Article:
Numbers aren’t everything

Published 8:12 am Wednesday, December 17, 2014

Statistics are fascinating to me, particularly when it comes to sports. “Advanced analytics” might sound like the name of a dreadfully boring college course, but in reference to basketball, it sounds like my idea of a fun Friday evening. Raw data is a valuable tool in detecting trends and analyzing players. I love seeing the numbers.
For everything modern statistics are able to analyze, it’s important to remember that some variables will always be left out of the equation. Seeing those intangible, indefinable characteristics in action is one of the things I love most about sports.
Benjamin Watson, current tight end for the New Orleans Saints, made a tackle that defied all the numbers during a 2005 playoff game when he was a member of the New England Patriots.
Tom Brady’s attempted pass to the end zone was picked off by defensive back Champ Bailey, who was one of the fastest players in the league at that time. Watson was on the opposite side of the field and began sprinting in an attempt to catch Bailey as soon as he caught the ball. It took 100 yards, but Watson did catch Bailey. The defensive back never saw his slower, heavier opponent until Watson was slamming him out of bounds at the 1-yard line, saving a touchdown.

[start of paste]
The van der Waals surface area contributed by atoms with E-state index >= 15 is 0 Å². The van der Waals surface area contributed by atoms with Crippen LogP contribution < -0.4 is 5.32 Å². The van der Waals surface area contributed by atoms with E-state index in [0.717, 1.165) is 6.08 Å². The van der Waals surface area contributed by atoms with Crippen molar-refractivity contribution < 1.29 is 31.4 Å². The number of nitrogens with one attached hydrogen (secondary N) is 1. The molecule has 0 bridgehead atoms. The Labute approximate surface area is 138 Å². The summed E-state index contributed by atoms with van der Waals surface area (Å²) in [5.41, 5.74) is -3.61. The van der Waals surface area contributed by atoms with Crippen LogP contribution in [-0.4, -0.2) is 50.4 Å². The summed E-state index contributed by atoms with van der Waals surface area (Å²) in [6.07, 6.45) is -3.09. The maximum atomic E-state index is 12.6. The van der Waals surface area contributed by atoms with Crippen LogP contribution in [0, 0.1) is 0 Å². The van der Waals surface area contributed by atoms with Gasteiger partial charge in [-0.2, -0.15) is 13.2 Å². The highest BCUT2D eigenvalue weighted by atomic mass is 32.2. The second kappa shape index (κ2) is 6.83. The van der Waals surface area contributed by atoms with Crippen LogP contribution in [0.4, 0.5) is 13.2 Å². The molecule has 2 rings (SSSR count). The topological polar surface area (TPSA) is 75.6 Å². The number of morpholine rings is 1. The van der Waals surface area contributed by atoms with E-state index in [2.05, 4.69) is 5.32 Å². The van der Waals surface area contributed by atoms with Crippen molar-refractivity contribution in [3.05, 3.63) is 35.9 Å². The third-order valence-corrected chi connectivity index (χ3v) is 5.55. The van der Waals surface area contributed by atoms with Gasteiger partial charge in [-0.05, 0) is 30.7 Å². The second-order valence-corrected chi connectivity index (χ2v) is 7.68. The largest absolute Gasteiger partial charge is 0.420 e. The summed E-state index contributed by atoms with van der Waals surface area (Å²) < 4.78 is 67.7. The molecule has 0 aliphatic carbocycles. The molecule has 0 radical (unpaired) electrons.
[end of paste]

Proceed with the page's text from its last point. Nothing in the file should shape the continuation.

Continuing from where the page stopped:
There is no statistical equation that can account for effort and determination. Every number relating to speed and distance in this instance favors Bailey, yet he did not score.
Perhaps the best example of raw data telling an incomplete story occurred in the 1992 Summer Olympics. Derek Redmond, an English track athlete, was running a 400-meter race when his hamstring snapped and he collapsed to the ground in agony. Redmond rose to his feet and limped to the finish line, refusing stretchers and medical attention every step of the way. Redmond’s father eventually made his way to the track and assisted his injured son to the finish line, technically disqualifying Redmond. The official results of the race state that Redmond “did not finish,” and nothing more.
The Olympics used the footage from that moment as part of their “Celebrate Humanity” campaign, and the narration from that commercial best exemplifies the point: “Strength is measured in pounds. Speed is measured in seconds. Courage? You can’t measure courage.”

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